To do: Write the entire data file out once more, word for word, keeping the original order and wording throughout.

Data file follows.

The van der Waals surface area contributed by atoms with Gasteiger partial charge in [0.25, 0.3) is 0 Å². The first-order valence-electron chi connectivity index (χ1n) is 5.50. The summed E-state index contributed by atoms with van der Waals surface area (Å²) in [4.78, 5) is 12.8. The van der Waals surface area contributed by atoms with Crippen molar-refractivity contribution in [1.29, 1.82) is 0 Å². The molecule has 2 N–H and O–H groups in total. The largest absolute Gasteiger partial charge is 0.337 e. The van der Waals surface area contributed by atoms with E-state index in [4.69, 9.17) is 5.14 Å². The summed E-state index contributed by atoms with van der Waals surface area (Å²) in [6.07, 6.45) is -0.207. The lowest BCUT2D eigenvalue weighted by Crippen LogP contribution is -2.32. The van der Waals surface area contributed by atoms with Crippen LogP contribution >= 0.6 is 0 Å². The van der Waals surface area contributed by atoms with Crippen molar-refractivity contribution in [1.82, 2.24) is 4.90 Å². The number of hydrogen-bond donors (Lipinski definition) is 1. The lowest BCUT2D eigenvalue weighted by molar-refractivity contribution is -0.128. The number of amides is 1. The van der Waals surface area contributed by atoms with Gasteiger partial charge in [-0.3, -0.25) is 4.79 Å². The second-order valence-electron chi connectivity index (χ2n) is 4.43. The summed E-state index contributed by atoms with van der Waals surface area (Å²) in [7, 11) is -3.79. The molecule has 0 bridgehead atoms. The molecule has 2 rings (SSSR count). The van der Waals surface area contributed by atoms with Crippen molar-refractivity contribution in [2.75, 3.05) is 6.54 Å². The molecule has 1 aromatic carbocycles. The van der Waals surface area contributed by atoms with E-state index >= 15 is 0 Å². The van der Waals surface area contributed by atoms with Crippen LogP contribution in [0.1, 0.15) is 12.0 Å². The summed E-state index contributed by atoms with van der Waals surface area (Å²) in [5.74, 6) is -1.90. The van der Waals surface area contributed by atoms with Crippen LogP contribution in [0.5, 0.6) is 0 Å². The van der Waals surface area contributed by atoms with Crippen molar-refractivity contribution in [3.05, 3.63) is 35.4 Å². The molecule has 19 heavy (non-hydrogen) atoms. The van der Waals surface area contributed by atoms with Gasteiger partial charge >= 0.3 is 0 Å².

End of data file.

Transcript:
The van der Waals surface area contributed by atoms with Gasteiger partial charge in [0.25, 0.3) is 0 Å². The first-order valence-electron chi connectivity index (χ1n) is 5.50. The summed E-state index contributed by atoms with van der Waals surface area (Å²) in [4.78, 5) is 12.8. The van der Waals surface area contributed by atoms with Crippen molar-refractivity contribution in [1.29, 1.82) is 0 Å². The molecule has 2 N–H and O–H groups in total. The largest absolute Gasteiger partial charge is 0.337 e. The van der Waals surface area contributed by atoms with E-state index in [4.69, 9.17) is 5.14 Å². The summed E-state index contributed by atoms with van der Waals surface area (Å²) in [6.07, 6.45) is -0.207. The lowest BCUT2D eigenvalue weighted by Crippen LogP contribution is -2.32. The van der Waals surface area contributed by atoms with Crippen LogP contribution >= 0.6 is 0 Å². The van der Waals surface area contributed by atoms with Crippen molar-refractivity contribution in [1.82, 2.24) is 4.90 Å². The number of hydrogen-bond donors (Lipinski definition) is 1. The lowest BCUT2D eigenvalue weighted by molar-refractivity contribution is -0.128. The number of amides is 1. The van der Waals surface area contributed by atoms with Gasteiger partial charge in [-0.3, -0.25) is 4.79 Å². The second-order valence-electron chi connectivity index (χ2n) is 4.43. The summed E-state index contributed by atoms with van der Waals surface area (Å²) in [7, 11) is -3.79. The molecule has 0 bridgehead atoms. The molecule has 2 rings (SSSR count). The van der Waals surface area contributed by atoms with Crippen molar-refractivity contribution in [2.75, 3.05) is 6.54 Å². The molecule has 1 aromatic carbocycles. The van der Waals surface area contributed by atoms with E-state index >= 15 is 0 Å². The van der Waals surface area contributed by atoms with Crippen LogP contribution in [0.1, 0.15) is 12.0 Å². The summed E-state index contributed by atoms with van der Waals surface area (Å²) in [5.74, 6) is -1.90. The van der Waals surface area contributed by atoms with Crippen LogP contribution in [0.5, 0.6) is 0 Å². The van der Waals surface area contributed by atoms with Crippen molar-refractivity contribution in [3.05, 3.63) is 35.4 Å². The molecule has 19 heavy (non-hydrogen) atoms. The van der Waals surface area contributed by atoms with Gasteiger partial charge >= 0.3 is 0 Å².